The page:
In my role as an analyst I am shown a great many marketing pitches by software vendors. What continues to surprise me, but should not, is not only the variable quality of these but how certain themes recur.
A common mistake is to talk about the features of the product without clearly explaining the value of the solution to the customer. Since software vendors are full of technical people, it may be tempting to describe the coolest technical features of the product, but unless the audience you are actually selling to is technologists, then this is a mistake.
Saying that a customer managed to get their marketing analysis query down from 10 minutes to just 30 seconds is doubtless very interesting, but what does it actually mean in real terms? If the query was something run once a month in batch, then probably not much. If it was a real-time analysis that helped the firm decide what kind of products their reps should try to sell to a prospect, maybe quite a lot. As a buyer it is important to understand whether a product meets a need that the buyer has, not whether the product is, in abstract terms, better than another.
In truth, there are only three types of benefits that are likely to excite a business buyer: something that reduces their current costs, something that increases their revenues, or something that reduces their risk. If the product that you are selling cannot be clearly tied to one or more of these three things then you are probably going to have an uphill struggle.
If only a limited number of vendors manage to explain what benefits their product bring to the customer, even fewer go further and try to quantify those benefits in monetary terms. Admittedly this is tough since the benefits that one customer receives from a successful implementation may vary dramatically from those of another, especially if customers are in different industries or are of markedly different sizes. But put yourself in the shoes of the buyer. Which is the more convincing pitch? “Product A helps you reduce your costs by enabling better decision making” or “In an independently audited study of five of our customers, average cost reductions of equivalent to 0.5 per cent of total company revenues were achieved; the average net present value of the projects was £4m, with internal rates of return ranging from 45 to 233 per cent.” Which pitch do you think more credibly represents a situation where customers actually saw some real benefit?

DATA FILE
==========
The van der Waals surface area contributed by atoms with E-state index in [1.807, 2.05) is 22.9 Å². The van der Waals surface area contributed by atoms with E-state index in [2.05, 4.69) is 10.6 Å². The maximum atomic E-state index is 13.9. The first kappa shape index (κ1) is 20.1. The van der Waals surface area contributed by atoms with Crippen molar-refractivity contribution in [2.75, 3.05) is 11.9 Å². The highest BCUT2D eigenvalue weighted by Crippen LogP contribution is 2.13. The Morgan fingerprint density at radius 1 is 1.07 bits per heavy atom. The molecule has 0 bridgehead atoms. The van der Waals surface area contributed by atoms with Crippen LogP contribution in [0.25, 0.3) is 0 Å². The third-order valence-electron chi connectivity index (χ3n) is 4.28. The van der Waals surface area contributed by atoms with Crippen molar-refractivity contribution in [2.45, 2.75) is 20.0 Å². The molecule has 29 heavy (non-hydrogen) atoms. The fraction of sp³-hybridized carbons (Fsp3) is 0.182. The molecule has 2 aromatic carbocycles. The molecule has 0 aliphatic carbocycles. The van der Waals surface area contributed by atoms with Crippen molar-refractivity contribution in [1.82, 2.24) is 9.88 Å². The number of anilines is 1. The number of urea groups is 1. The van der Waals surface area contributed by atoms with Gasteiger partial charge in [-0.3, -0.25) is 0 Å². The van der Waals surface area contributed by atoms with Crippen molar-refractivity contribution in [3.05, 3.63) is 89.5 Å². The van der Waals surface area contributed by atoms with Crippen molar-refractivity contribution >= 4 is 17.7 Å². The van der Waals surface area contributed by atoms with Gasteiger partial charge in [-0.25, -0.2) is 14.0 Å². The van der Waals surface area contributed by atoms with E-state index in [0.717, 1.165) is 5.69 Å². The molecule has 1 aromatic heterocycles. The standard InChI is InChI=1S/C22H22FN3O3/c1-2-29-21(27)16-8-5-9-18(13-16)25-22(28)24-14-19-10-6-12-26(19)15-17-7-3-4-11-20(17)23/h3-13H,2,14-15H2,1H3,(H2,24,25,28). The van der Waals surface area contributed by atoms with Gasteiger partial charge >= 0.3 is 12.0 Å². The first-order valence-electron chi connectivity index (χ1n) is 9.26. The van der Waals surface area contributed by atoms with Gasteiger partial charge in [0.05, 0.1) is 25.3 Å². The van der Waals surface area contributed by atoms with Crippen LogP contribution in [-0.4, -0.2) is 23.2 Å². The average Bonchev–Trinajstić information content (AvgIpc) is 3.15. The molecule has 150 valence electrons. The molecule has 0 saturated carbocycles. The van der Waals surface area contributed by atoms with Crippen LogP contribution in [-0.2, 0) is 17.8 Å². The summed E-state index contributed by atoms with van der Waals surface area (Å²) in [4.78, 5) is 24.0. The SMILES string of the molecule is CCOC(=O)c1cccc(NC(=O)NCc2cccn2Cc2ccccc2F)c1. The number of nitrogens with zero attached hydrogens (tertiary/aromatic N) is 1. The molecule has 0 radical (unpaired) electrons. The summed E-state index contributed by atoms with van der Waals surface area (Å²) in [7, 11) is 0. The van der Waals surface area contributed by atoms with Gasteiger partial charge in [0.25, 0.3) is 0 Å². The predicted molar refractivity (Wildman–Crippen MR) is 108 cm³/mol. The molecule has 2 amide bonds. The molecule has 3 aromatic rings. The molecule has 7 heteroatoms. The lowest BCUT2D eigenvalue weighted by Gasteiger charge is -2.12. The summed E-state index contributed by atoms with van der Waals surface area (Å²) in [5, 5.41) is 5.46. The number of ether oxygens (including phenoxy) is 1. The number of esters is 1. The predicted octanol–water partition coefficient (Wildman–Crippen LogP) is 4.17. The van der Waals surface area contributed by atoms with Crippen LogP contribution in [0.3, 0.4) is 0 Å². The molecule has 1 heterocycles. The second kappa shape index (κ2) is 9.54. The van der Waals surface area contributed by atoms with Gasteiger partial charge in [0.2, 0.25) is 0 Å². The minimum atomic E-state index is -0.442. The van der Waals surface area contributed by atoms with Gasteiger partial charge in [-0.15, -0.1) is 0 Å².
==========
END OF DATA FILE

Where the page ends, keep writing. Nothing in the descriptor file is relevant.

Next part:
Many vendors try and quantify their benefits with absurd claims that destroy their own credibility, such as: “Our new development tool improves developer productivity by 90 per cent”. Given that a significant chunk of developer time is spent designing code, understanding specifications, testing and documenting rather than actual coding, it follows that nothing on this earth is going to improve developer productivity by 90 per cent, unless it has a wire that plugs directly into an end-user’s brain and generates fully documented, tested code as an output directly from their desires. Alternatively, vendors provide ‘illustrative’ benefits, showing how their product, which takes just “a few days” to install and costs a few thousand pounds, almost instantly delivers millions of pounds of benefits. My reaction to such claims is that either they are flagrant lies or they are not charging remotely enough for the product (and it is rarely the latter).
When I was on the buying end of software at Shell, I tended to discount most things that vendors told me unless customer success stories had quotes from named individuals. If a vendor could get the head of marketing of a well-known firm to say that their product brought her several million dollars of benefits, then that one quote was worth an avalanche of glossy PowerPoint slides. This simple truth seems to elude many vendors, who produce case studies that say: “A well-known bank used our product to...”. If it was such a great project, then why is the customer unwilling to stand up behind it with a quote? Sure, some firms do have policies that make it tricky to endorse vendors, but very few are unwilling to publicise a wildly successful project.
Brevity is a virtue that vendors can lack. Just the other day I was treated to a 153-slide presentation, which suggests to me a company that is incapable of explaining what it does in a coherent way.
Vendors sometimes dig their own graves. When I was at Shell I was given a pitch by a large American vendor eager to demonstrate their global reach. They showed a slide with a world map and their various offices marked, and there, clearly marked just off the west coast of Africa, was their New Zealand office.
While such extreme examples rarely occur, I never fail to be surprised by how rare it is for a vendor to explain succinctly what benefits their product can bring in quantified monetary terms and with unambiguous customer proof points.
About the author:
Andy Hayler is founder of research company The Information Difference. Previously, he founded data management firm Kalido after commercialising an in-house project at Shell